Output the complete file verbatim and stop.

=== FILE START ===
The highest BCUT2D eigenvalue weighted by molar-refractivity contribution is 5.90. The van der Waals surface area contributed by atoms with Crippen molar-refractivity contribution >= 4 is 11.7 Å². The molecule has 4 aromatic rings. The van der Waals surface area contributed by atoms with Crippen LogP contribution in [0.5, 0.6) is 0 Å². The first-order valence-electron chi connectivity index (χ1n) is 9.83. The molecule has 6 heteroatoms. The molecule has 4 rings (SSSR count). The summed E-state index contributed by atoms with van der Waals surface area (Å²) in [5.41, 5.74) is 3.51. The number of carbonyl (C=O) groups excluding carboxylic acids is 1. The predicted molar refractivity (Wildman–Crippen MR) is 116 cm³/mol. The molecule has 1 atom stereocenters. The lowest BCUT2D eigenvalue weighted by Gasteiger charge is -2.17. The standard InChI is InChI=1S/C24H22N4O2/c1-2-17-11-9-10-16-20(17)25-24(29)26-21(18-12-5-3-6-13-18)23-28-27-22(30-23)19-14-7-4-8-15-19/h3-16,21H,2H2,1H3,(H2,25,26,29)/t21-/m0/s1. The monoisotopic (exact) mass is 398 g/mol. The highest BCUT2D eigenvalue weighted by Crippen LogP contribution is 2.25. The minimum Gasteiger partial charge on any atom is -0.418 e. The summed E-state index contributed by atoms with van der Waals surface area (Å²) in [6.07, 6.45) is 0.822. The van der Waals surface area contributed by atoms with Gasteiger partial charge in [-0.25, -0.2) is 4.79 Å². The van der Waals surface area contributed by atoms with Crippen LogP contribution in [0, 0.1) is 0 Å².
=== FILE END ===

The highest BCUT2D eigenvalue weighted by molar-refractivity contribution is 5.90. The van der Waals surface area contributed by atoms with Crippen molar-refractivity contribution >= 4 is 11.7 Å². The molecule has 4 aromatic rings. The van der Waals surface area contributed by atoms with Crippen LogP contribution in [0.5, 0.6) is 0 Å². The first-order valence-electron chi connectivity index (χ1n) is 9.83. The molecule has 6 heteroatoms. The molecule has 4 rings (SSSR count). The summed E-state index contributed by atoms with van der Waals surface area (Å²) in [5.41, 5.74) is 3.51. The number of carbonyl (C=O) groups excluding carboxylic acids is 1. The predicted molar refractivity (Wildman–Crippen MR) is 116 cm³/mol. The molecule has 1 atom stereocenters. The lowest BCUT2D eigenvalue weighted by Gasteiger charge is -2.17. The standard InChI is InChI=1S/C24H22N4O2/c1-2-17-11-9-10-16-20(17)25-24(29)26-21(18-12-5-3-6-13-18)23-28-27-22(30-23)19-14-7-4-8-15-19/h3-16,21H,2H2,1H3,(H2,25,26,29)/t21-/m0/s1. The monoisotopic (exact) mass is 398 g/mol. The highest BCUT2D eigenvalue weighted by Crippen LogP contribution is 2.25. The minimum Gasteiger partial charge on any atom is -0.418 e. The summed E-state index contributed by atoms with van der Waals surface area (Å²) in [6.07, 6.45) is 0.822. The van der Waals surface area contributed by atoms with Gasteiger partial charge in [-0.25, -0.2) is 4.79 Å². The van der Waals surface area contributed by atoms with Crippen LogP contribution in [0, 0.1) is 0 Å².